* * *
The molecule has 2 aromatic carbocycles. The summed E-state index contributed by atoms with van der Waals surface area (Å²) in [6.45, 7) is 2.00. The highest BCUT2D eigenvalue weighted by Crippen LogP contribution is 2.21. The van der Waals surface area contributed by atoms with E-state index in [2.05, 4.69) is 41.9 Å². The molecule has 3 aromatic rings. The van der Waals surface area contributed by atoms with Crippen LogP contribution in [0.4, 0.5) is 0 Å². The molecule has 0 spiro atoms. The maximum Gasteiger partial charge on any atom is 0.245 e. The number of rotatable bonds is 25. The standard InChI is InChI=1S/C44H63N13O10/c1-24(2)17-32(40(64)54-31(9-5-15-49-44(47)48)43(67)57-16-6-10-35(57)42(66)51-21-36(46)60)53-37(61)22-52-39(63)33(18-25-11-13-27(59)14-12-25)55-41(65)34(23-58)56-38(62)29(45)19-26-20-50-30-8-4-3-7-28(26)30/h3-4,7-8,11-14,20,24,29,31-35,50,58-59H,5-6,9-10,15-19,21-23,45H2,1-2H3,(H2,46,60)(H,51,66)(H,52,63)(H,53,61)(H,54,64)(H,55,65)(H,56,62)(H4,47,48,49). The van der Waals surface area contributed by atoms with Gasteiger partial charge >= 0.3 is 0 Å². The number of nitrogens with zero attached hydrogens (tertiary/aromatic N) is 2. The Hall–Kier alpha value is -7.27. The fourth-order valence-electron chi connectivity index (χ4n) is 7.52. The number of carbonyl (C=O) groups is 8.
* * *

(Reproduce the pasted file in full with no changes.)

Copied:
The molecule has 2 aromatic carbocycles. The summed E-state index contributed by atoms with van der Waals surface area (Å²) in [6.45, 7) is 2.00. The highest BCUT2D eigenvalue weighted by Crippen LogP contribution is 2.21. The van der Waals surface area contributed by atoms with E-state index in [2.05, 4.69) is 41.9 Å². The molecule has 3 aromatic rings. The van der Waals surface area contributed by atoms with Crippen LogP contribution in [0.4, 0.5) is 0 Å². The molecule has 0 spiro atoms. The maximum Gasteiger partial charge on any atom is 0.245 e. The number of rotatable bonds is 25. The standard InChI is InChI=1S/C44H63N13O10/c1-24(2)17-32(40(64)54-31(9-5-15-49-44(47)48)43(67)57-16-6-10-35(57)42(66)51-21-36(46)60)53-37(61)22-52-39(63)33(18-25-11-13-27(59)14-12-25)55-41(65)34(23-58)56-38(62)29(45)19-26-20-50-30-8-4-3-7-28(26)30/h3-4,7-8,11-14,20,24,29,31-35,50,58-59H,5-6,9-10,15-19,21-23,45H2,1-2H3,(H2,46,60)(H,51,66)(H,52,63)(H,53,61)(H,54,64)(H,55,65)(H,56,62)(H4,47,48,49). The van der Waals surface area contributed by atoms with Gasteiger partial charge >= 0.3 is 0 Å². The number of nitrogens with zero attached hydrogens (tertiary/aromatic N) is 2. The Hall–Kier alpha value is -7.27. The fourth-order valence-electron chi connectivity index (χ4n) is 7.52. The number of carbonyl (C=O) groups is 8.